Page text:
Associate’s Degrees Are Accessible, Affordable, and Time-Friendly Ways to Gain a Postsecondary Education
There are two main ways to look at an associate’s degree. The first is to consider it as the freshman and sophomore years of a bachelor’s degree. Finishing the first two years of an undergrad degree at a community college and then transferring to a four-year university can save a person or family thousands of dollars in tuition costs. Also, if someone is sure they want to earn a bachelor’s degree one day, but aren’t yet sure what to major in, an associate’s degree can give them access to higher-paying jobs than a high school diploma while they gain real-world experience and decide what to do with the rest of their lives.
The second is as a way to enter a career that requires an associate’s degree. This approach will certainly provide more career options than a high school diploma alone, and some professional roles that only require an associate’s degree pay surprisingly well. Radiological technologists, for example, average around $55,000 a year, and paralegals can easily earn upwards of $40,000. Computer network support specialists average about $60,000, and web developers are in the same ballpark. Registered nurses with an associate’s average around $65,000, and can easily spend the rest of their careers earning higher and higher degrees, thus commanding greater and greater salaries. In fact, according to a Georgetown University study, almost 30 percent of workers with an associate’s degree reported earning more money on average than their bachelor’s degree-holding peers.
One of the really great features of an associate’s degree is that you don’t necessarily have to choose between an academic or professional path. You can have it both ways: you could earn a hospitality management degree, for example, work for a few years, then transfer those credits to an accredited university with a four-year hospitality management degree. There are three different kinds of associate’s degrees to be aware of though, each with their own strengths:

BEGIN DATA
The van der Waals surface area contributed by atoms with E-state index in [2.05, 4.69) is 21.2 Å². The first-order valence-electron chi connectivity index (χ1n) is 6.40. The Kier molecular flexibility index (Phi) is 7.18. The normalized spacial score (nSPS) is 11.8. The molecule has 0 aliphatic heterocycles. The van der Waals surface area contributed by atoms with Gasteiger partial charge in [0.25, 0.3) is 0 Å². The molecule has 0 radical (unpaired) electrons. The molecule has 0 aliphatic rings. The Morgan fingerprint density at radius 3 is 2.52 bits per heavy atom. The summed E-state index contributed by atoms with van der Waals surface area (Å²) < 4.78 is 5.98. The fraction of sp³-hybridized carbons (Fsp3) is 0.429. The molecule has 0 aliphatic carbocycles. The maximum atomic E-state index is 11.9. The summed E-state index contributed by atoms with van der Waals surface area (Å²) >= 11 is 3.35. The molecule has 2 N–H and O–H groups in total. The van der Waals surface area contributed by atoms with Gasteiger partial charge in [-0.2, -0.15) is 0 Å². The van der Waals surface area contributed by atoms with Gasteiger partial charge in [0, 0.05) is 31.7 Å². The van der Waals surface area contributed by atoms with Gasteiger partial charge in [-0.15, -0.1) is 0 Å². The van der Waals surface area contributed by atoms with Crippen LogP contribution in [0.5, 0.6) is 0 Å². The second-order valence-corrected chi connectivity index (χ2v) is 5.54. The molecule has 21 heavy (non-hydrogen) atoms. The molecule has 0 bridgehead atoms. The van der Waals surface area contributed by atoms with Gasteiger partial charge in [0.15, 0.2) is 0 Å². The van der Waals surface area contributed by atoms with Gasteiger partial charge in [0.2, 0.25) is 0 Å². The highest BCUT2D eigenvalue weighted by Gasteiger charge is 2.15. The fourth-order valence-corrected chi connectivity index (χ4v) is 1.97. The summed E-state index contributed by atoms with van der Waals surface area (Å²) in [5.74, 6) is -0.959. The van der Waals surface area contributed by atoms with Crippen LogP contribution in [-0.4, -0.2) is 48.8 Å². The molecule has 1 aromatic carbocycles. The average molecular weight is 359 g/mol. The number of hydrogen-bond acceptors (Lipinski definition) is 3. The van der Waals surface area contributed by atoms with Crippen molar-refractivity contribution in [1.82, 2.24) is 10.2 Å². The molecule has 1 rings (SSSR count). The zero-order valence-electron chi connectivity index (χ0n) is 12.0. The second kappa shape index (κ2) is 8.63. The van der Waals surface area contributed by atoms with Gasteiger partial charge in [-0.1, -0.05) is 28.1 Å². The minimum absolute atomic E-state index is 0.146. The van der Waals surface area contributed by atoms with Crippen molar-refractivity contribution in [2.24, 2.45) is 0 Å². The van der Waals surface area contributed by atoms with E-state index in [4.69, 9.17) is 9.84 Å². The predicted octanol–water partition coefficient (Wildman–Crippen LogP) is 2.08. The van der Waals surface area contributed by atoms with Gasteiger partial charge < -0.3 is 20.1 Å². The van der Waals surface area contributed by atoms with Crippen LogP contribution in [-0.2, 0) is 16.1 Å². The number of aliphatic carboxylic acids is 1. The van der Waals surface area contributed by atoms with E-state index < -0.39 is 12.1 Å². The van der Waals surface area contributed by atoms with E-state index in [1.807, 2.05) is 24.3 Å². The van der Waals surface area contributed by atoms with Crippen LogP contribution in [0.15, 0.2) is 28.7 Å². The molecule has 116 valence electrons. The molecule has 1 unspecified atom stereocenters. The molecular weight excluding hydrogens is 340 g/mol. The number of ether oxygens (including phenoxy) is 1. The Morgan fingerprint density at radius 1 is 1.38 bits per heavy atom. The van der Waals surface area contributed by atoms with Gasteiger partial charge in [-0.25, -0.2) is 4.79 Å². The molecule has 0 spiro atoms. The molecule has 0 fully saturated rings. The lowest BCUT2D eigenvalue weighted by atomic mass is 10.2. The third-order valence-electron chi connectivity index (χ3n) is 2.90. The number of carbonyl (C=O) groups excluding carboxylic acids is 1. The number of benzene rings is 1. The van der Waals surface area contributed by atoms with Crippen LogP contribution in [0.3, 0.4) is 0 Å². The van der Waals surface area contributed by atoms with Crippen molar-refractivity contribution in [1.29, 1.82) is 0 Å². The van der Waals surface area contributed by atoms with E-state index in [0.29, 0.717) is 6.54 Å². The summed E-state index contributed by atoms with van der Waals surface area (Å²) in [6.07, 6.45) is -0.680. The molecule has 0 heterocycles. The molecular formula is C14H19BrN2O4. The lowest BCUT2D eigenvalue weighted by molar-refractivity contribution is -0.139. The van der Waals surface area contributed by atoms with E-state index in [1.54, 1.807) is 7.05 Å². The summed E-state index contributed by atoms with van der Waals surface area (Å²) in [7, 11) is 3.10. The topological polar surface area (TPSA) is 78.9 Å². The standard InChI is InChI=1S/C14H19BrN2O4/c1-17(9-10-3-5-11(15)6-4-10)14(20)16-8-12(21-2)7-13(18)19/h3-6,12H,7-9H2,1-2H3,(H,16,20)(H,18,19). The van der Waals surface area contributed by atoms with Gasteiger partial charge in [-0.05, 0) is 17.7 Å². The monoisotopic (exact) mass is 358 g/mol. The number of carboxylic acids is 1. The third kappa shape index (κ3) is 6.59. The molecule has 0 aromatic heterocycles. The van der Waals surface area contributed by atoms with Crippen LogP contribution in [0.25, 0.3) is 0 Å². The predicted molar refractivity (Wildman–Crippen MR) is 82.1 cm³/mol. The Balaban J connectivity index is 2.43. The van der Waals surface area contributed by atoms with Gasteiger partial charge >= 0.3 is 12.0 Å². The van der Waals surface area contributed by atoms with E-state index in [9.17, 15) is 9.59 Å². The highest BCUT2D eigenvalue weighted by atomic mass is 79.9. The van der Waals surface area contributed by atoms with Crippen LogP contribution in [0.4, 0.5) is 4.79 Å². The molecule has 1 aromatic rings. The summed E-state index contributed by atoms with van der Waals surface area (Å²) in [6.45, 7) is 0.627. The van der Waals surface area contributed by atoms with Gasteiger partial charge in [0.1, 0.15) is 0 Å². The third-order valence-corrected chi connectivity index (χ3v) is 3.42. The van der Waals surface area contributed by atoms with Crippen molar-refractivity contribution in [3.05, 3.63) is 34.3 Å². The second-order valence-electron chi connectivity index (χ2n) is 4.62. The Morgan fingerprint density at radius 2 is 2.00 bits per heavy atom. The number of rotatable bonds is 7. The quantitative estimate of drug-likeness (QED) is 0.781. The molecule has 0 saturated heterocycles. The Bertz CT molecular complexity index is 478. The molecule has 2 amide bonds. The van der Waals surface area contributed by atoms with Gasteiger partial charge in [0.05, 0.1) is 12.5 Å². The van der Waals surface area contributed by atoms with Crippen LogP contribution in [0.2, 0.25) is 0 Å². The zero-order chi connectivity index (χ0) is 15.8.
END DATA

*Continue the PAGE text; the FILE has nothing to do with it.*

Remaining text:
- Associate of Applied Science: The AAS is designed for those seeking employment in a specific field or trade as soon as they graduate. If focuses on practical knowledge and industry-specific classes that will help a graduate hit the ground running once they’ve accepted a job offer.
- Associate of Science: As the name implies, the AS has a strong focus on STEM classes, and is popular among those who want to work in healthcare, law, computer science, and the physical sciences.
- Associate of Arts: When you’re certain that a four-year liberal arts degree is in your future, consider the AA. The focus is more on arts and humanities courses. It’s not an impractical course of study though – grads with an AA do well in sales and management roles.
Associate’s degrees may well be one of the best-kept secrets of the higher education world, and at the very least they represent a practical and affordable way to begin a lucrative career.
FIND COLLEGES FOR ASSOCIATE'S DEGREE
8 schools found
Davenport UniversityOnline6191 Kraft Avenue SE, Grand Rapids, MI 49512Private Non-Profit0 Programs48 Online programs
Florida Career CollegeCampus1321 S.W. 107th Ave, Ste. 201B, Miami, 33174Private For-Profit13 Programs0 Online programs
Northwestern CollegeCampus7725 S. Harlem Ave. Bridgeview, IL 60455Private For-Profit4 Programs0 Online programs
Purdue University GlobalOnline9000 Keystone Crossing #800, Indianapolis, IN 46240Private For-Profit0 Programs32 Online programs
RSI- The Refrigeration SchoolCampus4210 East Washington Street. Phoenix, AZ, 85034Private Non-Profit6 Programs0 Online programs
Saint Leo UniversityOnline33701 State Road 52 Saint Leo, FL 33574Private Non-Profit0 Programs32 Online programs
Southern Technical CollegeCampus1485 Florida Mall Ave, Orlando, FL 32809Private For-Profit10 Programs0 Online programs
Tulsa Welding SchoolCampus2545 East 11th Street. Tulsa, OK 74104Private For-Profit6 Programs0 Online programs